gmOn Christmas Day, the last thing I wanted to hear was that George Michael had died. In a year where we have lost so many well loved and exciting musicians, this seemed like the last straw. It’s no secret that I was a massive Wham fan when I was growing up, and that I followed his solo career closely. It’s taken me awhile to write a tribute to him, mainly because I just needed to go off and be a miserable git about the whole thing for awhile. My musings have led me to this  realisation though: the press have often portrayed his life as tragic yet over the years I’ve garnered hope from his watching his life and career.

In the last month, I’ve pondered on what George’s legacy might be for artists and music makers in general. His artistic progression from bubblegum pop to jazz and dance, shows his ability to compose without limitations. I have wondered that if he had not died, where his art would take him next. Over the years I’ve had many an industry professional struggle with the fact that I produce music from a variety of genres; to them it’s not marketable and they “can’t work out who I am”, but in George’s case, it was his strength and give his career and work depth and credibility. Surely we want to see the artists we love grow and develop? So if George can do this, there’s possibility for the rest of us.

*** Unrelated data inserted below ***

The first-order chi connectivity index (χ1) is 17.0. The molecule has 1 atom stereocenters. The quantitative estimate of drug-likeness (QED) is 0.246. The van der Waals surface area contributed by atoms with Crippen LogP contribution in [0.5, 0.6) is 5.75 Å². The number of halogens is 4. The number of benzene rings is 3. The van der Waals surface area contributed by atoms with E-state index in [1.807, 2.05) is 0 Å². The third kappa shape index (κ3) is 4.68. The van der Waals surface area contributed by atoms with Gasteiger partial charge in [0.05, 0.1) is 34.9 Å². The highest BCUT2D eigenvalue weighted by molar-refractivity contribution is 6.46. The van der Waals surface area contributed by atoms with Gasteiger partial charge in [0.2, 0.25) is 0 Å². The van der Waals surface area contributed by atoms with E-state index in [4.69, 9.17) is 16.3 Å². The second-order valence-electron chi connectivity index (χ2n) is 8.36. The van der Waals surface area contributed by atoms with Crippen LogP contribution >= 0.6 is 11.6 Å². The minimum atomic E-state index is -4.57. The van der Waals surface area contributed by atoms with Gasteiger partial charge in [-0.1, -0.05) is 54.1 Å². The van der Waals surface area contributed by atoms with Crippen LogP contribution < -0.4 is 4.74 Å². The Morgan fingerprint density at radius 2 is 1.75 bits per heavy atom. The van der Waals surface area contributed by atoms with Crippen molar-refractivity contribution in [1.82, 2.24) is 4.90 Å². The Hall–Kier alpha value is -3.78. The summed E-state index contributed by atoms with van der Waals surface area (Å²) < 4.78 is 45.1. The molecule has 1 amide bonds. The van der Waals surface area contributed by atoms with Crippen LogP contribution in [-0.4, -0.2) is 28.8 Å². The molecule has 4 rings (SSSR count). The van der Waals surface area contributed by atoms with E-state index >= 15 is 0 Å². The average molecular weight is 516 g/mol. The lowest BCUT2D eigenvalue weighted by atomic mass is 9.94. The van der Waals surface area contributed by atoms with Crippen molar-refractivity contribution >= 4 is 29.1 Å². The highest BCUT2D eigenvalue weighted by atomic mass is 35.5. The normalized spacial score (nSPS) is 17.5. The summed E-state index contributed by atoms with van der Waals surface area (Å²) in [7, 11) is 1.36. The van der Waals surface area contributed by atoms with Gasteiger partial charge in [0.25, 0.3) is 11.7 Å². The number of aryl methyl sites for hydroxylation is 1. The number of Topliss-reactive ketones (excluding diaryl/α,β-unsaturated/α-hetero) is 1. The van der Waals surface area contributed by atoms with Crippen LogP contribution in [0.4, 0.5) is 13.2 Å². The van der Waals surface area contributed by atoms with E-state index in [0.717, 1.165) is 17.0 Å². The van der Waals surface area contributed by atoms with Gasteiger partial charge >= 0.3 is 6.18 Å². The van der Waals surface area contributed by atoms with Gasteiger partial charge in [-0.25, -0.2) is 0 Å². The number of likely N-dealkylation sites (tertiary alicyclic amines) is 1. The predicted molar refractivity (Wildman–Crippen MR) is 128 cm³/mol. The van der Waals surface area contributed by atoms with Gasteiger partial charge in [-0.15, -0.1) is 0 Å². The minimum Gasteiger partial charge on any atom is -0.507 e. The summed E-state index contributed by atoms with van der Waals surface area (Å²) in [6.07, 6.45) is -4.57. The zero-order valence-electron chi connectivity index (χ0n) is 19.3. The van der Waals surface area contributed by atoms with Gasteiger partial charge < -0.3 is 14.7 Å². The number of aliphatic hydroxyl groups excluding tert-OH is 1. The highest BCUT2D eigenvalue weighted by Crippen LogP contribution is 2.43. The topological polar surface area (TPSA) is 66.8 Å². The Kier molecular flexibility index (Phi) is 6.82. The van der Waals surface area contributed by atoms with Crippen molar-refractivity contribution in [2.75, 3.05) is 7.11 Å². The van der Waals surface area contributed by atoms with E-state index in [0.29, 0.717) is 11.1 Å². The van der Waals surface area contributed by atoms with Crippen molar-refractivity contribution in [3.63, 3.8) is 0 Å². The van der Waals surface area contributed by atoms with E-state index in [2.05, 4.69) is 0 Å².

His courage and tenacity were demonstrated during the early 1990s, when he fought an industry that treated him unfairly. He stood up for what he believed in and was prepared to see it through whatever the consequences. It was a classic case of art and business colliding; where there is talent, there are people who want to capitalise on it. Though he did not win his court case, a precedent was set that encouraged other artists to speak out in a difficult industry where “fairness” isn’t high in the agenda. Through all of this he kept going. Even the incident in a Beverly Hills toilet didn’t hold him back; he turned a faux pas into a hit record.

After his death, we have also learnt of George’s spiritual development and philanthropy. For years I prayed that he would have an encounter with Jesus, and in the last few weeks we have learnt that he was in regular contact with Christians and that they would pray with him before shows. His financial generosity has shown us that he loved to help others and see them fulfil their dreams. He understood the responsibility that comes with wealth and the opportunities it creates to change lives. In the short time since his death, we have learnt more about George Michael as a person that we had in the previous thirty years.